11-year-old Hal doesn’t like reading which worries his father, psychodynamic counsellor Roger Mills, for all kinds of reasons. Roger Mills explains.
Conversation overhead two days ago:
Hal’s friend Joe: ‘Hal, what books do you like reading?’
Hal does not reply
Joe: ‘What books do you like reading?’
Hal: ‘I don’t like reading’
Joe: ‘But you know, if you have to read?’
Hal: ‘Oh I don’t know. Horrid Henry I suppose. Because they are easy.’
This little exchange brought me face to face with one of the perennial dilemmas (at least perennial for me) of parenting my son. Hal doesn’t like reading. So much is obvious. But how much should we be obliging him to read? He learns the trumpet. He doesn’t like practice. So we insist on him doing a small amount of practice all week. Somehow though, the same thinking doesn’t apply to reading. This, I think, is because Hal’s trumpet skills will demonstrably improve with practice and clearly have a long way to go, while his ability to read, though not perfect, is 95% there and so not a skill waiting to be developed. But it’s one thing being able to read, another to be getting all the benefits that come from reading. So should we be adopting the trumpet approach with reading?
I feel so divided about this. There are a number of arguments on the side of coercion. Reading, I have always felt, is at the core of learning. It’s almost your entry ticket. People who have the reading habit are set up for acquiring knowledge and all the multitudinous advantages that can come from that. On a more mundane level, readers know things like spelling. Hal’s spelling is lamentable outside of the force feeding preparation that goes on prior to a school spelling test. And then there is the active imagining involved in reading, which seems so much more constructive than the largely passive reception of entertainment that you get when watching telly.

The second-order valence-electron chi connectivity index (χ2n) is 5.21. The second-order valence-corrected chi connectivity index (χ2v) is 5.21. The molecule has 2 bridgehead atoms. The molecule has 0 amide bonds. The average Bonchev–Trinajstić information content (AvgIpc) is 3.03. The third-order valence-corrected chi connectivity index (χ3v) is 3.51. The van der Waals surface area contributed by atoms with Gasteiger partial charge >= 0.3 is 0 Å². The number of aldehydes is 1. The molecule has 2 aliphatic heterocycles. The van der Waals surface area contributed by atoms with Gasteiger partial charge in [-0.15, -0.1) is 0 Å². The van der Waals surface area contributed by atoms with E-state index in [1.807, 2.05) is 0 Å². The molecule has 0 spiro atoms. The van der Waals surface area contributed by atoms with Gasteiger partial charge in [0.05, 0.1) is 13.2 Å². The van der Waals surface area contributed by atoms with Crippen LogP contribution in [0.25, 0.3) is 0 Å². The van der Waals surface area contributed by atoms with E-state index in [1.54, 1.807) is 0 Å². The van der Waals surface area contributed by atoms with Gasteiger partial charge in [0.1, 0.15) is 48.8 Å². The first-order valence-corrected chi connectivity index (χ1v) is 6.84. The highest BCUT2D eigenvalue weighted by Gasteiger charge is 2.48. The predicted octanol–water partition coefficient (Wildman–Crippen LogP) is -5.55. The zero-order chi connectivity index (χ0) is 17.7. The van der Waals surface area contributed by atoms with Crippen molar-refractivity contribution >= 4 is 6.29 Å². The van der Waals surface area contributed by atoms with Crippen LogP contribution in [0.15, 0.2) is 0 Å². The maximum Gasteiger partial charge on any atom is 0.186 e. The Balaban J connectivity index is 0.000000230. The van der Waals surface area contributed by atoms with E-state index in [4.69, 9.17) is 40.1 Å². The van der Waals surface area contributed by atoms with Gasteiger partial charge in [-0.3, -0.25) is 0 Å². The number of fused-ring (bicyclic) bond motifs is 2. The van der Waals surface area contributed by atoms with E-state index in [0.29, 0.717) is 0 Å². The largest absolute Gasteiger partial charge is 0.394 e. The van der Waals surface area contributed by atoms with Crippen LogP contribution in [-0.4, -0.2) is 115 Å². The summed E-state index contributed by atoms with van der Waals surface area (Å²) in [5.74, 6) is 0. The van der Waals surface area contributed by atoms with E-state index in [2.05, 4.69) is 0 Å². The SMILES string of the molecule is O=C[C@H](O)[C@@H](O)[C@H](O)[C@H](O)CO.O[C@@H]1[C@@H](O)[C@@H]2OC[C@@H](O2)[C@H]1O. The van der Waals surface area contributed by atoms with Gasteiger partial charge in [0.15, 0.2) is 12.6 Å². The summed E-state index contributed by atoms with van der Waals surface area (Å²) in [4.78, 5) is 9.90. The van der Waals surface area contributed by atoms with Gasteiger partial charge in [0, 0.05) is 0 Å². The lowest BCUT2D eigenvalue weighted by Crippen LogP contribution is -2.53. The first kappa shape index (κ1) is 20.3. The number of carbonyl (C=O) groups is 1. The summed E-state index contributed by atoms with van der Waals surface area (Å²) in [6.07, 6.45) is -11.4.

But what about the other side of the argument? At this point my psychotherapist head takes over and I fear that by forcing Hal to read, by manifesting displeasure and being critical about not reading, what I might be doing is setting him up for low self-esteem in the future. I think I have said before that one of the most recurrent features I find in patients who come to see me is that they are harshly self-critical. So many people denounce themselves as ‘rubbish’ and ‘useless’, and yet when you talk with them you find they cling to this way thinking despite having great qualities and skills and capacities.
Look into the life-story of a self-hater and what you will often find is that at some point they have had experiences in which a parent, teacher or carer criticised and belittled them and that attitude has been internalised. Sometimes it is more subtle than that: for example, the child of parents who separate concluding that mum and dad are going their separate ways because ‘I’m not good enough’. So, with this kind of potential damage in mind, do I really want to start forcing Hal to read? Do I really want to risk the possibility of sowing the seeds of self-loathing in him if I am pulling faces and huffing and looking cross when he doesn’t pick up a book every day?
And so I get stuck in the dilemma. I wish Hal would read more. But I don’t want to force it too much. I have been over this so many times with my wife Jo and she will turn round and say: ‘But he’s only 11. And he’s a boy. Of course he doesn’t read.’ And I always feel a wave of relief when she says that, assuming that there must be truth in it. Then there’ll be a lull for a while. And then a few weeks later the next round of perturbation sets in.